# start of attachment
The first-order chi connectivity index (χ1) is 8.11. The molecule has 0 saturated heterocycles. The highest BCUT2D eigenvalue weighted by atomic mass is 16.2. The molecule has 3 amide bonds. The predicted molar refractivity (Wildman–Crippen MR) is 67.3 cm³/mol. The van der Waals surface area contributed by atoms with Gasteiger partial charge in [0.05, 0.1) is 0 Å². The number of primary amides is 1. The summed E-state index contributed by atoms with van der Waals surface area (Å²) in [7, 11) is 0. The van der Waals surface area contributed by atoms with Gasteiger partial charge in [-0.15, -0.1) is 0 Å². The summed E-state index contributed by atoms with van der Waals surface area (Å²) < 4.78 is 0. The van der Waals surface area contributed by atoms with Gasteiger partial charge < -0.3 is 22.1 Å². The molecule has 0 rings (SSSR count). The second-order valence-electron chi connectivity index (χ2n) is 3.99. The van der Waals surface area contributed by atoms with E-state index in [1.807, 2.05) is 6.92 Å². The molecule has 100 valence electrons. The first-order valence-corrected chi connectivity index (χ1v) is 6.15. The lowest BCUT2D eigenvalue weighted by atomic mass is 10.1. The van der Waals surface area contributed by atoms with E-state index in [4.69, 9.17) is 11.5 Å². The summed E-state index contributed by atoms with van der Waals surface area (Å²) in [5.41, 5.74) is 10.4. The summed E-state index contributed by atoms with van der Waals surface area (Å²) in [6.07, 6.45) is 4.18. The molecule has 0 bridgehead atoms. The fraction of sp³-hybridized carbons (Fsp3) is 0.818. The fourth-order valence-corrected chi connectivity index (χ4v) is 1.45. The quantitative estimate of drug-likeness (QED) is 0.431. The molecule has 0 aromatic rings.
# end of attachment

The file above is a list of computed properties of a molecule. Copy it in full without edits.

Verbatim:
The first-order chi connectivity index (χ1) is 8.11. The molecule has 0 saturated heterocycles. The highest BCUT2D eigenvalue weighted by atomic mass is 16.2. The molecule has 3 amide bonds. The predicted molar refractivity (Wildman–Crippen MR) is 67.3 cm³/mol. The van der Waals surface area contributed by atoms with Gasteiger partial charge in [0.05, 0.1) is 0 Å². The number of primary amides is 1. The summed E-state index contributed by atoms with van der Waals surface area (Å²) in [7, 11) is 0. The van der Waals surface area contributed by atoms with Gasteiger partial charge in [-0.15, -0.1) is 0 Å². The summed E-state index contributed by atoms with van der Waals surface area (Å²) < 4.78 is 0. The van der Waals surface area contributed by atoms with Gasteiger partial charge < -0.3 is 22.1 Å². The molecule has 0 rings (SSSR count). The second-order valence-electron chi connectivity index (χ2n) is 3.99. The van der Waals surface area contributed by atoms with E-state index in [1.807, 2.05) is 6.92 Å². The molecule has 100 valence electrons. The first-order valence-corrected chi connectivity index (χ1v) is 6.15. The lowest BCUT2D eigenvalue weighted by atomic mass is 10.1. The van der Waals surface area contributed by atoms with E-state index in [4.69, 9.17) is 11.5 Å². The summed E-state index contributed by atoms with van der Waals surface area (Å²) in [5.41, 5.74) is 10.4. The summed E-state index contributed by atoms with van der Waals surface area (Å²) in [6.07, 6.45) is 4.18. The molecule has 0 bridgehead atoms. The fraction of sp³-hybridized carbons (Fsp3) is 0.818. The fourth-order valence-corrected chi connectivity index (χ4v) is 1.45. The quantitative estimate of drug-likeness (QED) is 0.431. The molecule has 0 aromatic rings.